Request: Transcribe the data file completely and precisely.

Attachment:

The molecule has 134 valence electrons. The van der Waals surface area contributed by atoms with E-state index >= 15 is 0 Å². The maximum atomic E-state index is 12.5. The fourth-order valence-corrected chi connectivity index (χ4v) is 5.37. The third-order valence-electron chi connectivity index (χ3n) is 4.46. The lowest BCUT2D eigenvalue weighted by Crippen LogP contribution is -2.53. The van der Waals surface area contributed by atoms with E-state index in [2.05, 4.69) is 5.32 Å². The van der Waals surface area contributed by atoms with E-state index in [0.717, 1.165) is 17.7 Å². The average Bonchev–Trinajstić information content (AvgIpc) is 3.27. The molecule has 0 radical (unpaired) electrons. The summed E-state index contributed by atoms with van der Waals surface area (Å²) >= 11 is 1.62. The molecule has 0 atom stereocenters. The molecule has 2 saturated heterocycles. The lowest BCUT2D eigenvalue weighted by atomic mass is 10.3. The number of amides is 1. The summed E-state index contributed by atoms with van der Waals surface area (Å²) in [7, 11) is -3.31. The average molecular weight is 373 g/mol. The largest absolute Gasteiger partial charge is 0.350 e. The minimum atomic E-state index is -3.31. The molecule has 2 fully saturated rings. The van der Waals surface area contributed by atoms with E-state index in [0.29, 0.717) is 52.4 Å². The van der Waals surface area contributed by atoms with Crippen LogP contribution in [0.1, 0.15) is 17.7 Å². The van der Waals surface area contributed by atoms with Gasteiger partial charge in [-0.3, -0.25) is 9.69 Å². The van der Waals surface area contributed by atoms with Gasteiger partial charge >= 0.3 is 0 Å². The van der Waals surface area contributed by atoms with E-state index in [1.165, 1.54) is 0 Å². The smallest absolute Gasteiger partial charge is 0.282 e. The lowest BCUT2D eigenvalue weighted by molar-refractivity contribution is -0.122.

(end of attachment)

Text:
The molecule has 134 valence electrons. The van der Waals surface area contributed by atoms with E-state index >= 15 is 0 Å². The maximum atomic E-state index is 12.5. The fourth-order valence-corrected chi connectivity index (χ4v) is 5.37. The third-order valence-electron chi connectivity index (χ3n) is 4.46. The lowest BCUT2D eigenvalue weighted by Crippen LogP contribution is -2.53. The van der Waals surface area contributed by atoms with E-state index in [2.05, 4.69) is 5.32 Å². The van der Waals surface area contributed by atoms with E-state index in [0.717, 1.165) is 17.7 Å². The average Bonchev–Trinajstić information content (AvgIpc) is 3.27. The molecule has 0 radical (unpaired) electrons. The summed E-state index contributed by atoms with van der Waals surface area (Å²) >= 11 is 1.62. The molecule has 0 atom stereocenters. The molecule has 2 saturated heterocycles. The lowest BCUT2D eigenvalue weighted by atomic mass is 10.3. The number of amides is 1. The summed E-state index contributed by atoms with van der Waals surface area (Å²) in [7, 11) is -3.31. The average molecular weight is 373 g/mol. The largest absolute Gasteiger partial charge is 0.350 e. The minimum atomic E-state index is -3.31. The molecule has 2 fully saturated rings. The van der Waals surface area contributed by atoms with E-state index in [0.29, 0.717) is 52.4 Å². The van der Waals surface area contributed by atoms with Crippen LogP contribution in [0.1, 0.15) is 17.7 Å². The van der Waals surface area contributed by atoms with Gasteiger partial charge in [-0.3, -0.25) is 9.69 Å². The van der Waals surface area contributed by atoms with Gasteiger partial charge >= 0.3 is 0 Å². The van der Waals surface area contributed by atoms with E-state index in [1.165, 1.54) is 0 Å². The smallest absolute Gasteiger partial charge is 0.282 e. The lowest BCUT2D eigenvalue weighted by molar-refractivity contribution is -0.122.